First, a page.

My new vendor is unaware that I am writing this, but interestingly has invited me to consider joining their advisory board and to speak at their annual convention. Who knows if those invitations will continue to be extended once they read this, but if they are I will have two very simple, very basic messages. This whole medical record thing should be about communication, just like it’s always been from the days of Hippocrates. That, and that Larry Weed was right. Before we go any further forward go back and read Larry Weed.

All we need is a little electronic SOAP to clean up this mess.

 

A Great Job!

For all of the whining, moaning, and kvetching, eye Doctors have really good jobs. Especially eye surgeons. Well, at least the eye doctoring part of our jobs.  Sure, the business part of running any medical practice is hard and getting harder every day; buried under the never–ending avalanche of new and existing regulations, it’s a wonder we ever get to practice any medicine at all. But when we do, we actually have a pretty good job.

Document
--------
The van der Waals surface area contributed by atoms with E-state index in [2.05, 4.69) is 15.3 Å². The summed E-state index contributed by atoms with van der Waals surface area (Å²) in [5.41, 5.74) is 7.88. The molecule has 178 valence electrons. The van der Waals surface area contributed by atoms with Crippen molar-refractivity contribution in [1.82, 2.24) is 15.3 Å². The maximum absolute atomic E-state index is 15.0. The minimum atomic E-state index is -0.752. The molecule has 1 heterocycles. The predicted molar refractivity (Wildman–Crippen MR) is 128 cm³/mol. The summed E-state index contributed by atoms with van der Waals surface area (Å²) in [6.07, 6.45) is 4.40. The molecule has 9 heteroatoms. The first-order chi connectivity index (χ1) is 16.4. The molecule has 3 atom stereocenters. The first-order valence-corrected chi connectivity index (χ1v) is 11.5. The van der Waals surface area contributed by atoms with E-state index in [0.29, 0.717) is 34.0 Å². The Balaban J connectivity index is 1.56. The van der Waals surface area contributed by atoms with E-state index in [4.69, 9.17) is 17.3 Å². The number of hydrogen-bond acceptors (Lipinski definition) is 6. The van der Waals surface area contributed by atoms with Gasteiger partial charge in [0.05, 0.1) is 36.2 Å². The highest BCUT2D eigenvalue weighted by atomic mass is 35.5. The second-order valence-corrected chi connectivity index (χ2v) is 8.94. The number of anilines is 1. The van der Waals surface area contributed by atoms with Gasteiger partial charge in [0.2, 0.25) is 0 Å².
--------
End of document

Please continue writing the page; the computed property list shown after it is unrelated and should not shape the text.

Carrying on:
Some of the stuff we do and the successes associated with that are really quite obvious. Take an older individual who is about to lose her drivers license because she can’t see, remove her cataract, and all of a sudden you might have a 75-year-old “Mommio Andretti”! I don’t care who you are, that’s pretty cool. Add in some of the extraordinary new advanced lens implants and we have retired people who started wearing glasses in the third grade running around with bare naked faces. Seriously, you could be Genghis Khan and if you take someone’s vision from 20/100 to 20/20, people are going to like you.